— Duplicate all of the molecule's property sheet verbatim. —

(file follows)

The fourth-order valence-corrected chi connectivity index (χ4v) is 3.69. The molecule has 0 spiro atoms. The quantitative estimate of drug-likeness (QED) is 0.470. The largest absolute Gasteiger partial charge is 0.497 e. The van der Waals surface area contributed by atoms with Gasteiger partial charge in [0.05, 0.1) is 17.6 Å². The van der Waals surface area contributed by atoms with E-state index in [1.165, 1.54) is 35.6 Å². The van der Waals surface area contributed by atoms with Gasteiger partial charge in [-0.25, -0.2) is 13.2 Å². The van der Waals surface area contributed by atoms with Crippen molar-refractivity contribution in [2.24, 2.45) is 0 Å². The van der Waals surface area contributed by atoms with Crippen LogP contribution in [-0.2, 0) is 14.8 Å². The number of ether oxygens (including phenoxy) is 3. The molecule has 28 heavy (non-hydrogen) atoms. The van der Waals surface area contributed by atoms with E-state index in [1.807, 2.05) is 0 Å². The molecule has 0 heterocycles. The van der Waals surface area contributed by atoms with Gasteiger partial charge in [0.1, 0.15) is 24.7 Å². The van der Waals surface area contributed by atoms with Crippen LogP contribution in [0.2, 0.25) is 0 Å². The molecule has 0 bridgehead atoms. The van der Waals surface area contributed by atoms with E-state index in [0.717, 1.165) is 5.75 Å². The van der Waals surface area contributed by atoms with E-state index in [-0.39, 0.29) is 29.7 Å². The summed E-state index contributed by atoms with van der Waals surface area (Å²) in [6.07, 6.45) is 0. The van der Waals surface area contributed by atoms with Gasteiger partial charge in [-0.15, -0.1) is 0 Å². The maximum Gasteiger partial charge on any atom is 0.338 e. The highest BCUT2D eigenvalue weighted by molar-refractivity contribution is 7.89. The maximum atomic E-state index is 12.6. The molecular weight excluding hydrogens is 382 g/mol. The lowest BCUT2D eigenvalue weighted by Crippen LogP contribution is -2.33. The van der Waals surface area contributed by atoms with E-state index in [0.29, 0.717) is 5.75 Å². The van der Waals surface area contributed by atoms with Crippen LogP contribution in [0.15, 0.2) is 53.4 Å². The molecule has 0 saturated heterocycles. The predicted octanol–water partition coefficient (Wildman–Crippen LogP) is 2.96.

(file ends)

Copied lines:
The fourth-order valence-corrected chi connectivity index (χ4v) is 3.69. The molecule has 0 spiro atoms. The quantitative estimate of drug-likeness (QED) is 0.470. The largest absolute Gasteiger partial charge is 0.497 e. The van der Waals surface area contributed by atoms with Gasteiger partial charge in [0.05, 0.1) is 17.6 Å². The van der Waals surface area contributed by atoms with E-state index in [1.165, 1.54) is 35.6 Å². The van der Waals surface area contributed by atoms with Gasteiger partial charge in [-0.25, -0.2) is 13.2 Å². The van der Waals surface area contributed by atoms with Crippen molar-refractivity contribution in [2.24, 2.45) is 0 Å². The van der Waals surface area contributed by atoms with Crippen LogP contribution in [-0.2, 0) is 14.8 Å². The number of ether oxygens (including phenoxy) is 3. The molecule has 28 heavy (non-hydrogen) atoms. The van der Waals surface area contributed by atoms with E-state index in [1.807, 2.05) is 0 Å². The molecule has 0 heterocycles. The van der Waals surface area contributed by atoms with Gasteiger partial charge in [0.1, 0.15) is 24.7 Å². The van der Waals surface area contributed by atoms with Crippen LogP contribution in [0.2, 0.25) is 0 Å². The molecule has 0 bridgehead atoms. The van der Waals surface area contributed by atoms with E-state index in [0.717, 1.165) is 5.75 Å². The van der Waals surface area contributed by atoms with E-state index in [-0.39, 0.29) is 29.7 Å². The summed E-state index contributed by atoms with van der Waals surface area (Å²) in [6.07, 6.45) is 0. The van der Waals surface area contributed by atoms with Gasteiger partial charge in [-0.15, -0.1) is 0 Å². The maximum Gasteiger partial charge on any atom is 0.338 e. The highest BCUT2D eigenvalue weighted by molar-refractivity contribution is 7.89. The maximum atomic E-state index is 12.6. The molecular weight excluding hydrogens is 382 g/mol. The lowest BCUT2D eigenvalue weighted by Crippen LogP contribution is -2.33. The van der Waals surface area contributed by atoms with E-state index in [0.29, 0.717) is 5.75 Å². The van der Waals surface area contributed by atoms with Crippen LogP contribution in [0.15, 0.2) is 53.4 Å². The molecule has 0 saturated heterocycles. The predicted octanol–water partition coefficient (Wildman–Crippen LogP) is 2.96.